International Trade and Organizations.
Arnaud Costinot, University of California, San Diego and NBER, "Heterogeneity and Trade"
Discussant: Oteg Itskhoki, Harvard University
Natalia Ramondo, University of Texas, and Andres Rodriguez-Clare, Pennsylvania State University and NBER, "The Gains from Openness:
Trade, Multinational Production, and Diffusion"
Discussant: Costas Arkolakis, Yale University and NBER
Paola Conconi and Patrick Legros, ECARES, Universite Libre de Bruxelles, and Andrew F. Newman, Boston University, "Trade Liberalization and Organizational Choice"
Discussant: Emanuel Ornelas, London School of Economics
Andrew B. Bernard, Dartmouth College and NBER; J. Bradford Jensen, Georgetown University and NBER; Stephen J. Redding, London School of Economics, and Peter K. Schott, Yale University and NBER, "Intra-Firm Trade and Product Contractibility"
Discussant: Nathan Nunn, Harvard University and NBER
Yongmin Chen, University of Colorado, Boulder; Ignatius Horstmann, University of Toronto; and James Markusen, University of Colorado, Boulder and NBER, "Physical Capital, Knowledge Capital and the Choice Between FDI and Outsourcing"
Discussant: Kalina Manova, Stanford University
Aggregate production functions are a standard feature of the trade theorist's toolbox. While this modeling device has generated some fundamental insights, it presents one obvious shortcoming: it necessarily ignores any effect that the distribution of factor endowments across agents may have on international trade flows. Costinot develops a general framework that can shed light on these effects and discusses several applications.
Ramondo and Rodriguez-Clare quantify the role played by trade, multinational production (MP), and diffusion of ideas in generating gains from "openness" They extend the Eaton and Kortum (2002) model of trade by introducing MP and diffusion of ideas. A key contribution is to model the simultaneous role of trade, MP, and diffusion, and explore some of the interactions among these different channels. Both trade and MP are substitutes with diffusion, but the relationship among trade and MP is more complex. Trade and MP are alternative ways to serve a foreign market, which makes them substitutes, but the authors also allow for complementarity by having MP rely on imports of intermediate goods from the home country. They use trade and MP data to estimate the model and quantify the gains from openness, trade, MP, and diffusion.
Conconi, Legros, and Newman embed a simple incomplete-contracts model of organization design in a standard two-country, perfectly-competitive trade model to examine how the liberalization of product and factor markets affects the ownership structure of firms. In their model, managers decide whether to integrate their firms, trading off the pecuniary benefits of coordinating production decisions with the private benefits of operating in preferred ways. The price of output is a crucial determinant of this choice, because it affects the size of the pecuniary benefits. In particular, non-integration is chosen at "low" and "high" prices, while integration occurs only at moderate prices. Organizational choices also depend on the terms of trade in supplier markets, which affect the division of surplus between managers. The authors obtain three main results. First, joint product and factor market integration leads to the convergence of organization design across countries. Second, even in the absence of factor movements, the price changes triggered by liberalization of product markets can lead to significant organizational restructuring within countries. Third, the removal of barriers to factor mobility can induce further organizational changes, sometimes adversely affecting consumers, which suggests a potential complementarity between trade policy and corporate governance policy.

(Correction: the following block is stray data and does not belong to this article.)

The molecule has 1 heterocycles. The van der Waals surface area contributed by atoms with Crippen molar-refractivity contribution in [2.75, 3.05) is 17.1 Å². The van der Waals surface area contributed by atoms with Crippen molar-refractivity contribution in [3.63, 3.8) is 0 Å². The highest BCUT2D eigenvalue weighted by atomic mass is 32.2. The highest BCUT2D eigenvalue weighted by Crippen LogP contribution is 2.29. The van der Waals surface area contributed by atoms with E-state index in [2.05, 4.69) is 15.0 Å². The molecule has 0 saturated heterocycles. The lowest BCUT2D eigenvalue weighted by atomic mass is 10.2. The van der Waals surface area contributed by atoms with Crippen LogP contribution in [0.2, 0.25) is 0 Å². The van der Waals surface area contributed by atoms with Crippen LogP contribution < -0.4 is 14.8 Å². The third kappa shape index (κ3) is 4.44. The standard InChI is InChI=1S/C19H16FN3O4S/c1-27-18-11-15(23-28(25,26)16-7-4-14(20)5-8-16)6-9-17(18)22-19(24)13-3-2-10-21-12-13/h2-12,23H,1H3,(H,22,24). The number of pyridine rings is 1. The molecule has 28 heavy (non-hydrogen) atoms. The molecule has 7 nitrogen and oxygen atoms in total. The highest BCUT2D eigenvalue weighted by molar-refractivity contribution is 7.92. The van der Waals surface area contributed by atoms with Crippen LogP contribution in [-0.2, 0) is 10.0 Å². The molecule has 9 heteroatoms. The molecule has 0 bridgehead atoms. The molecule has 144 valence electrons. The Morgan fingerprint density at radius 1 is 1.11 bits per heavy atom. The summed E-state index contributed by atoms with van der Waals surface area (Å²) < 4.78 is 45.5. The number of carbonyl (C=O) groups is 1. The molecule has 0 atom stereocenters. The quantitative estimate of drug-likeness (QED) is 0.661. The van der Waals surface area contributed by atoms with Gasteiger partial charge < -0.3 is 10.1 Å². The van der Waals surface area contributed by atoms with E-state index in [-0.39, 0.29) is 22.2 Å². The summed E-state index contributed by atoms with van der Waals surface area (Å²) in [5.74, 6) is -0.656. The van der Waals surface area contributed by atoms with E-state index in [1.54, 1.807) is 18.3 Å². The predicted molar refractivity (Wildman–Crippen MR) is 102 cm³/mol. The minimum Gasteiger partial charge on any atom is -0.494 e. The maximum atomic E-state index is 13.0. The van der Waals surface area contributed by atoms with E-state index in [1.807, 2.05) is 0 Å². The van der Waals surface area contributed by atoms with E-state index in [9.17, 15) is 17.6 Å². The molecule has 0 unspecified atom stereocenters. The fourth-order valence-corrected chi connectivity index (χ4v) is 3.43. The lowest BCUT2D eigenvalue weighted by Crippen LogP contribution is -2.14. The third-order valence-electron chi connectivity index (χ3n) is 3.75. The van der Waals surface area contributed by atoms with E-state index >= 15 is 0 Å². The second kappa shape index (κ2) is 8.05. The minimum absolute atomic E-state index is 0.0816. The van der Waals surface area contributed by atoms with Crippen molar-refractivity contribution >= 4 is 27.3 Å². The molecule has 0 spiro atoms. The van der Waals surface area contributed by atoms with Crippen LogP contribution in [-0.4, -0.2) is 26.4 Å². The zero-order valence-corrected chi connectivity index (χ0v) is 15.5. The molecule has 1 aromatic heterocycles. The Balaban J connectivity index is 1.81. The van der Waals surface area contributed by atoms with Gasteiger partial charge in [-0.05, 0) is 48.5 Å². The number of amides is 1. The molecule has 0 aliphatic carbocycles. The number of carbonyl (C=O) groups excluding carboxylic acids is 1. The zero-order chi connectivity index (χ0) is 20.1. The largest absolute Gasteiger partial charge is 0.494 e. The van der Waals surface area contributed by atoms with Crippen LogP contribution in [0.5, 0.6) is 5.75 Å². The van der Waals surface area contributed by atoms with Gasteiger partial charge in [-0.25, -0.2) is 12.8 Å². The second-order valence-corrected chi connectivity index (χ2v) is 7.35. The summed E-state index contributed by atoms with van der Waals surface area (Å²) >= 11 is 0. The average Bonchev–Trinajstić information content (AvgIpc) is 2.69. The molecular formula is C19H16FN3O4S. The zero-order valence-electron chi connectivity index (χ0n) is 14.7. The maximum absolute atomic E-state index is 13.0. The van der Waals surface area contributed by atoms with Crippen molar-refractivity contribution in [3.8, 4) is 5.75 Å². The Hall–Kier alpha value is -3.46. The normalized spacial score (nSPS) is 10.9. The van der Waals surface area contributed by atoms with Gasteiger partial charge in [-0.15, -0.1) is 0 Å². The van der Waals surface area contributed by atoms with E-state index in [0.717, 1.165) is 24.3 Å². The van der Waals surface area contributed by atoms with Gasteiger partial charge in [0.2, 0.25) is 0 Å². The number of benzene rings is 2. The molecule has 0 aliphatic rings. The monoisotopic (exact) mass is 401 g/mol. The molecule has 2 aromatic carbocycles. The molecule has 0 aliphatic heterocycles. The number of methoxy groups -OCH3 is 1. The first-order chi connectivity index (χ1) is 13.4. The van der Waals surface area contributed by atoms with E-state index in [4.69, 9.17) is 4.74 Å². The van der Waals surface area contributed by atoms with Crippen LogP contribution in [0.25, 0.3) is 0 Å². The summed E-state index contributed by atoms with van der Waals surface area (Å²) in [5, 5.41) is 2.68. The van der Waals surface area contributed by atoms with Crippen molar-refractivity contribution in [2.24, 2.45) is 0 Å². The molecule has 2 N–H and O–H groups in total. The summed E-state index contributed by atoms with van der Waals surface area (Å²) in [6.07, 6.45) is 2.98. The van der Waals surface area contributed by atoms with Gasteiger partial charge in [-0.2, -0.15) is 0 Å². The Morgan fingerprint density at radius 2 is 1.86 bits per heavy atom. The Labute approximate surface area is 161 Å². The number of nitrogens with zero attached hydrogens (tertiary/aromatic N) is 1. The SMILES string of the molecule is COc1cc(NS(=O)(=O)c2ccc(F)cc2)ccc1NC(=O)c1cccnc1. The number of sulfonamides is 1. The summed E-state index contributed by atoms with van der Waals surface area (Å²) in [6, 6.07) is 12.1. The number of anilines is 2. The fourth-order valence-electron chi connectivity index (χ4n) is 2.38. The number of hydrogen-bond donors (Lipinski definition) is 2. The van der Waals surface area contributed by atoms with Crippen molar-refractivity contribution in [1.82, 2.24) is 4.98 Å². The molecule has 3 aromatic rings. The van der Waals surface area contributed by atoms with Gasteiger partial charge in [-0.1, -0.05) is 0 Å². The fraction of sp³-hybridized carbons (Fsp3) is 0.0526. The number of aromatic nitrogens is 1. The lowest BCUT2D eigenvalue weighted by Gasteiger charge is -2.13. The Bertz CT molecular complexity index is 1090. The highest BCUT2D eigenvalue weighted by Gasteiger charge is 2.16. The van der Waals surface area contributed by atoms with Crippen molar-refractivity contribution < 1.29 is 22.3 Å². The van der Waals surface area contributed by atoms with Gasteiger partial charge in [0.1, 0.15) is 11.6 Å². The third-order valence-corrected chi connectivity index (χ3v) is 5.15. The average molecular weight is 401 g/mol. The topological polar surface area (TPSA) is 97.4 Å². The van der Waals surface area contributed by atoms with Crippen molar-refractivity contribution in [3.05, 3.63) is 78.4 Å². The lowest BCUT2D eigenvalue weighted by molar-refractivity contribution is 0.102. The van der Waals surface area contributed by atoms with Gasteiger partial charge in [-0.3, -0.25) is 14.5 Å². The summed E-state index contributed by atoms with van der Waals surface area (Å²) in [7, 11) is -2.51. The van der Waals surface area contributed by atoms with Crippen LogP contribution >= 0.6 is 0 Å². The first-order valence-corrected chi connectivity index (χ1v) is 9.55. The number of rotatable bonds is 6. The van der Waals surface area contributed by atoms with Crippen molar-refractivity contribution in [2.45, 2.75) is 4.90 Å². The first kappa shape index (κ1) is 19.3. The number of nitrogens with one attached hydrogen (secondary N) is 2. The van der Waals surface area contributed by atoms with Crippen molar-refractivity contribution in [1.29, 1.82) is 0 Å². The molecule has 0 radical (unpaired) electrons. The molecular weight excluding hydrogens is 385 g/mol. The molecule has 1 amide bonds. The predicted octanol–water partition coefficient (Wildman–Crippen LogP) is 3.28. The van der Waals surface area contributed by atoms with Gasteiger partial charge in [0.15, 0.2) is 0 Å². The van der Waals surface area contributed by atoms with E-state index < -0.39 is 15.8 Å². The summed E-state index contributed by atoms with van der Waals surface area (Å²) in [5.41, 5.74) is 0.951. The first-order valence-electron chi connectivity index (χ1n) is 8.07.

Bernard and his co-authors examine the determinants of intra-firm trade in U.S. imports using detailed country-product data. They create a new measure of product contractibility based on the degree of intermediation in international trade for the product. They find important roles for the interaction of country and product characteristics in determining intra-firm trade shares. Intrafirm trade is high for products with low levels of contractability sourced from countries with weak governance, for skill-intensive products from skill-scarce countries, and for capital-intensive products from capital-abundant countries.
A somewhat older literature, supported by considerable empirical evidence, considered the multinational firm's mode choice for foreign production between an owned subsidiary and a licensing contract in an environment where the firm is transferring primarily knowledge-based assets. An important assumption in this literature is that the relevant knowledge is absorbed by the local manager or licensee over the course of time: knowledge is non-excludable. More recently, a number of papers have adopted a property-right view of the firm, and assume the application abroad of physical capital and that ownership rights guarantee that the owner retains full and exclusive rights to the capital should a relationship break down. Chen, Horstmann, and Markusen combine both forms of capital assets in a single model. Their model predicts that foreign direct investment (owned subsidiaries) is more likely than licensing when the ratio of knowledge capital to physical capital is high, or when market value is high relative to the book value of capital (high Tobin's-Q). They believe that this prediction is consistent with existing empirical evidence.
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|Title Annotation:||Program and Working Group Meetings|
|Date:||Jun 22, 2008|
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